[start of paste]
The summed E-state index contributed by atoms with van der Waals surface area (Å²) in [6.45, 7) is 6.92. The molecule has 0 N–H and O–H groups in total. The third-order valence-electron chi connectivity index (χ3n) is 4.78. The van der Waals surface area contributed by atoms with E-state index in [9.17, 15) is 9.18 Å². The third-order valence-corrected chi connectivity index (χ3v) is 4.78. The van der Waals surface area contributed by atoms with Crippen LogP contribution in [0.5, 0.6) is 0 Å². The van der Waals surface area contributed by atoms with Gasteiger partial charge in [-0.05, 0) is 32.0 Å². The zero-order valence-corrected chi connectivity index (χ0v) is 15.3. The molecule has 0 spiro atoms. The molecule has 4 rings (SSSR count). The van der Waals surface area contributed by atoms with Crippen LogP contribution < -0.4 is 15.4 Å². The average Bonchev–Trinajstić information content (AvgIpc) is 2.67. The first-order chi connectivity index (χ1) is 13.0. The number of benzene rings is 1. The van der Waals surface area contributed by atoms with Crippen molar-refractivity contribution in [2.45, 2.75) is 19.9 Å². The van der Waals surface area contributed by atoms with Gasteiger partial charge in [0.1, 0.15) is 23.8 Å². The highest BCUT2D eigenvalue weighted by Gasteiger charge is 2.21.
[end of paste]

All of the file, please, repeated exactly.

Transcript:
The summed E-state index contributed by atoms with van der Waals surface area (Å²) in [6.45, 7) is 6.92. The molecule has 0 N–H and O–H groups in total. The third-order valence-electron chi connectivity index (χ3n) is 4.78. The van der Waals surface area contributed by atoms with E-state index in [9.17, 15) is 9.18 Å². The third-order valence-corrected chi connectivity index (χ3v) is 4.78. The van der Waals surface area contributed by atoms with Crippen LogP contribution in [0.5, 0.6) is 0 Å². The van der Waals surface area contributed by atoms with Gasteiger partial charge in [-0.05, 0) is 32.0 Å². The zero-order valence-corrected chi connectivity index (χ0v) is 15.3. The molecule has 0 spiro atoms. The molecule has 4 rings (SSSR count). The van der Waals surface area contributed by atoms with Crippen LogP contribution < -0.4 is 15.4 Å². The average Bonchev–Trinajstić information content (AvgIpc) is 2.67. The first-order chi connectivity index (χ1) is 13.0. The number of benzene rings is 1. The van der Waals surface area contributed by atoms with Crippen molar-refractivity contribution in [2.45, 2.75) is 19.9 Å². The van der Waals surface area contributed by atoms with Gasteiger partial charge in [0.1, 0.15) is 23.8 Å². The highest BCUT2D eigenvalue weighted by Gasteiger charge is 2.21.